Mahzarin: That’s a very profound insight. In the future, I wonder if we will have some kind of a moral, intellectual barometer that will tell us, “Yes, you can do this, but when you do this, three different species of fish will die when you do this.”

Panio: Sounds like a Black Mirror episode.

Mahzarin: That would be a wonderful device, so that our actions and repercussions are given to us before we make choices.

Panio: You’d think this idea of causality would be really compelling, and yet, I feel like we’re very bad about actually thinking about the consequences—anything beyond the short-term.

Mahzarin: Again, that comes from an old world. Until very recently, people didn’t live for very long, and so the whole notion of a future is a strange possibility. The future is a couple hours ahead—that’s what the hedonistic mind is thinking. “What can I do now to find pleasure because, who knows? I won’t be here in a couple of hours.”

Yet, we are living longer. Think about the incredible job that this three pound brain has to do to be able to imagine not one career, but several. To imagine ways in which your actions are influencing other people, not just your own children, but the planet.

“Our own future selves are strangers to us. This is why we don’t don’t save enough in retirement or eat healthily now.”

Panio: I read some research about brain imaging based on when people picture themselves in the future. They would look at computer mock-up versions of themselves, and the part of the brain that fired was the part that activated when seeing a stranger—as opposed to themselves.

Mahzarin: Absolutely. That work came from my department. I was always impressed that our own future selves are strangers to us. This is why we treat our future selves so shabbily. This is why we don’t don’t save enough in retirement or eat healthily now.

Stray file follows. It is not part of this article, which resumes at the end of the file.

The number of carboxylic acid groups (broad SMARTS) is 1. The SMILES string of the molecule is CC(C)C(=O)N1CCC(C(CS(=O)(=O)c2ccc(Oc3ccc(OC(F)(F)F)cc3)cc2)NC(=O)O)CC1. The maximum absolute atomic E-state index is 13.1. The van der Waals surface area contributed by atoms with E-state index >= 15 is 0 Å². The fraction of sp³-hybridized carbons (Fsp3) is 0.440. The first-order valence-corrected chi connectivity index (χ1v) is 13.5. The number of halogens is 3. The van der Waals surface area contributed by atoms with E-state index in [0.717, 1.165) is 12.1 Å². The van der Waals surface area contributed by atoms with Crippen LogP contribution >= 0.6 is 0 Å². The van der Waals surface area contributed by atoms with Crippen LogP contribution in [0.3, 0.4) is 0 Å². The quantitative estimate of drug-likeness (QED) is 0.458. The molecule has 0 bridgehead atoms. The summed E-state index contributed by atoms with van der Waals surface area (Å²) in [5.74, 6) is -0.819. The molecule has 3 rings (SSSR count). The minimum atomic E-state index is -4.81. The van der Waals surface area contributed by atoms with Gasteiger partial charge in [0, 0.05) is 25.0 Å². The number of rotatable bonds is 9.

Panio: Why don’t you tell me a little about the IAT?

Mahzarin: The IAT (Implicit Association Test) is a device that allows you to get a glimpse of what your mind contains—the knowledge that you have picked up by living in a particular culture. The IAT recognizes that certain things have come to be associated with each other because our experiences have shown us that they go together.

Certain things pair up because they have co-occurred: cloudy sky and rain, bread and butter, mother and father. There might be many such associations that have gotten into your head without your being aware that they’re associated. One is that the category Black or Black American, in our culture, has come to be associated with things that are not positive. To the extent that “black is bad” in our minds, we ought to be able to devise a test that should pick up how strong that association is for you. If it’s not true, then you should show no such association. For you, black should equally raise the possibility good and the possibility bad.

When you put people under time pressure to get them to make these reactions, you can see that, for people like myself, a person who harbors no racial bias at any conscious level, when I take the Implicit Association Test, I have to try to put black and good together. Putting white and good together I can do very easily. I can easily put white faces and good words like “love” and “peace” together.

But when you make me switch—“Mahzarin, for the next round, I’d like you to associate black with good and white with bad”—when I take the test in that format, my mind comes to a standstill. It does it, but very slowly, making many mistakes. The extent to which I can do the former much faster than the latter, that is a measure of how strongly your mind has come to associate black with bad and white with good.